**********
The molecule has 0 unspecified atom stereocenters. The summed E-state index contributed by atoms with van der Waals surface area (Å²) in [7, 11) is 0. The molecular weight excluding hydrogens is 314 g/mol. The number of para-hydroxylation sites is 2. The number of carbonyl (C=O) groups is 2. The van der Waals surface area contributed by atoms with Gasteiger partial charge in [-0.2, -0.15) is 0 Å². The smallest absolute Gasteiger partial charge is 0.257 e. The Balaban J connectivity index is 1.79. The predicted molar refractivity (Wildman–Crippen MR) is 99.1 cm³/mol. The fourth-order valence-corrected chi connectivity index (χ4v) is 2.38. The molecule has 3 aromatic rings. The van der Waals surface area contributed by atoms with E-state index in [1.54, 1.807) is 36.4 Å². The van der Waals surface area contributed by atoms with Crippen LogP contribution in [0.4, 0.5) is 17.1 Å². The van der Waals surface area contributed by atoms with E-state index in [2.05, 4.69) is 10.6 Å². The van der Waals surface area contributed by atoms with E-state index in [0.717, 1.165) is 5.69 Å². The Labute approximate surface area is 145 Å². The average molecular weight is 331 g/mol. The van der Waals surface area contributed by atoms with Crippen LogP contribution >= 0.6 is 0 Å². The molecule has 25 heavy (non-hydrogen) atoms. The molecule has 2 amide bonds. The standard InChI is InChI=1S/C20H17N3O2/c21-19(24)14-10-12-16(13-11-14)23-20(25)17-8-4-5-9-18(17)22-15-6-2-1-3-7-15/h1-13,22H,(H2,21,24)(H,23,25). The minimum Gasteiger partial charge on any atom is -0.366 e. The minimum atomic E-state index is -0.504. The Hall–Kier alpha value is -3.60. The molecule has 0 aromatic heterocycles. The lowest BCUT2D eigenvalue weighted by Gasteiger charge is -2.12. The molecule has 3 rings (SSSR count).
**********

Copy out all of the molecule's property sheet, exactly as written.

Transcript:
The molecule has 0 unspecified atom stereocenters. The summed E-state index contributed by atoms with van der Waals surface area (Å²) in [7, 11) is 0. The molecular weight excluding hydrogens is 314 g/mol. The number of para-hydroxylation sites is 2. The number of carbonyl (C=O) groups is 2. The van der Waals surface area contributed by atoms with Gasteiger partial charge in [-0.2, -0.15) is 0 Å². The smallest absolute Gasteiger partial charge is 0.257 e. The Balaban J connectivity index is 1.79. The predicted molar refractivity (Wildman–Crippen MR) is 99.1 cm³/mol. The fourth-order valence-corrected chi connectivity index (χ4v) is 2.38. The molecule has 3 aromatic rings. The van der Waals surface area contributed by atoms with E-state index in [1.54, 1.807) is 36.4 Å². The van der Waals surface area contributed by atoms with Crippen LogP contribution in [0.4, 0.5) is 17.1 Å². The van der Waals surface area contributed by atoms with E-state index in [2.05, 4.69) is 10.6 Å². The van der Waals surface area contributed by atoms with E-state index in [0.717, 1.165) is 5.69 Å². The Labute approximate surface area is 145 Å². The average molecular weight is 331 g/mol. The van der Waals surface area contributed by atoms with Crippen LogP contribution >= 0.6 is 0 Å². The molecule has 25 heavy (non-hydrogen) atoms. The molecule has 2 amide bonds. The standard InChI is InChI=1S/C20H17N3O2/c21-19(24)14-10-12-16(13-11-14)23-20(25)17-8-4-5-9-18(17)22-15-6-2-1-3-7-15/h1-13,22H,(H2,21,24)(H,23,25). The minimum Gasteiger partial charge on any atom is -0.366 e. The minimum atomic E-state index is -0.504. The Hall–Kier alpha value is -3.60. The molecule has 0 aromatic heterocycles. The lowest BCUT2D eigenvalue weighted by Gasteiger charge is -2.12. The molecule has 3 rings (SSSR count).